Rachel

_________________
Celestron C8-S XLT
CG5 mount, dual axis motor driven
Imaging Source DFK21AF04.AS camera
North Essex Astronomical Society


Top
 Profile Send private message  
 
 Post subject:
PostPosted: Sat Feb 04, 2012 10:29 am 
Offline

Joined: Mon Mar 12, 2007 8:05 pm
Posts: 236
Location: Cardiff
On my 4" refractor, I get great views of Jupiter at 200X.
On my 8" reflector the view at 200X is not as detailed.
On my 5" Mak 200X is quite nice, but the refractor beats it.
The mak has a FL of 1500mm. the other two are 1000mm.

I find that planets like Jupiter are too bright for wide aperture newts.
Maybe a neutral density filter would solve this?

For deep sky stuff, the newt is king. Stunning views with superb detail.
This is why I have 3 telescopes.
One for planets, one for deep sky and the other as an in-between jack of all trades.

_________________
I once came last in an astronomy competition.
I was awarded a constellation prize


Skywatcher Explorer 200 HEQ5
Skywatcher Skymax 127 SupaTrak
Celestron C4-R CG-4 mount


Top
 Profile Send private message  
 
 Post subject:
PostPosted: Sat Feb 04, 2012 1:04 pm 
Offline

Joined: Mon Jan 18, 2010 9:25 am
Posts: 5117
The reason I suggested 230x or 250x and also 300x for Mars and maybe 375x is because of the astigmatism and maybe less than perfect eyes.
On good nights on say a grass surface these magnifications are reasonable.
Those with not so good eyes often prefer somewhat higher powers.

I presume the scope comes with lower power eyepieces for deep sky work.

It is after all quite a large 12inch scope and if the optics are good the limit will be the Seeing conditions.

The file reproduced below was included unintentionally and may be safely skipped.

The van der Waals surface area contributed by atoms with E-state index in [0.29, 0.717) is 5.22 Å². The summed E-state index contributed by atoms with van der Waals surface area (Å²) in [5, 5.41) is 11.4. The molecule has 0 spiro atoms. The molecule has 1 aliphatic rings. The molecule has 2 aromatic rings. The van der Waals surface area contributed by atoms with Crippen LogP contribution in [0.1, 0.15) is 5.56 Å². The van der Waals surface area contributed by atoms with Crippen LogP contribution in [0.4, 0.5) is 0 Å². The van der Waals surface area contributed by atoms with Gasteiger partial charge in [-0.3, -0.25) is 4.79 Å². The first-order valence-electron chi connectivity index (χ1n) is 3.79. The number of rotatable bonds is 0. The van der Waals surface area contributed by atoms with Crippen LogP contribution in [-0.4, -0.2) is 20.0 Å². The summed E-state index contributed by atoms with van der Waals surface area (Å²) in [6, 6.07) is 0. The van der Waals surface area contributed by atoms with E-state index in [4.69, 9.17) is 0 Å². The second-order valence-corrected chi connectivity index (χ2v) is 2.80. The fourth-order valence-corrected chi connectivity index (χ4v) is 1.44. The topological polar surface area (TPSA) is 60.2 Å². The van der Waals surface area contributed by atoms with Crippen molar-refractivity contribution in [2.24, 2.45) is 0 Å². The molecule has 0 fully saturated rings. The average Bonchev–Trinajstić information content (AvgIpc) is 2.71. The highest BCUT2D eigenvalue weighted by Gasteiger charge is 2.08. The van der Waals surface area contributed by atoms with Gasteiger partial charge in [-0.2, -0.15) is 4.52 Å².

If an observer is prepared to look at the planets at 03.00 UT about then the Seeing is often good enough to comfortably handle the above magnifications.

Also planetary observers often use colour filters to bring out details, so neutral density filters are not usually used.

For me with slight astigmatism I don't use glasses for observing.
But on Saturn I see more detail by tilting my head 90 degrees.
I use my slight astigmatism to enhance the detail I see by rotating my eyes as necessary.
The banding on Saturn and Jupiter is in one direction so this trick works.

Regards, David


Top
 Profile Send private message  
 
 Post subject:
PostPosted: Sat Feb 04, 2012 2:22 pm 
Offline

Joined: Fri Feb 03, 2012 3:31 pm
Posts: 17
Location: Long Ditton, Surrey, UK
It looks like I need to sacrifice a little contrast and detail due to my less than perfect eyes. Does  250x (6mm) seem like a good compromise?

If the seeing is awful, then I have a 25mm super plossl (recommended as the first thing to be replaced by Astronomy Now when they reviewed my scope) and a 3x barlow to fall back on, giving me 180x.

I guess I wont know what suits me until I buy it, but how does the 6mm Vixen NLV sound as the first port of call?

Umar


Top
 Profile Send private message  
 
 Post subject:
PostPosted: Sat Feb 04, 2012 2:37 pm 
Offline

Joined: Mon Jan 18, 2010 9:25 am
Posts: 5117
The 6mm Vixen is a very good first choice.

I have just looked at some my old Association of Lunar and Planetary Observers Journals at Mars drawings.
These top observers use a wide variety of magnifications.
One observer habitually uses 250x on a 300mm scope.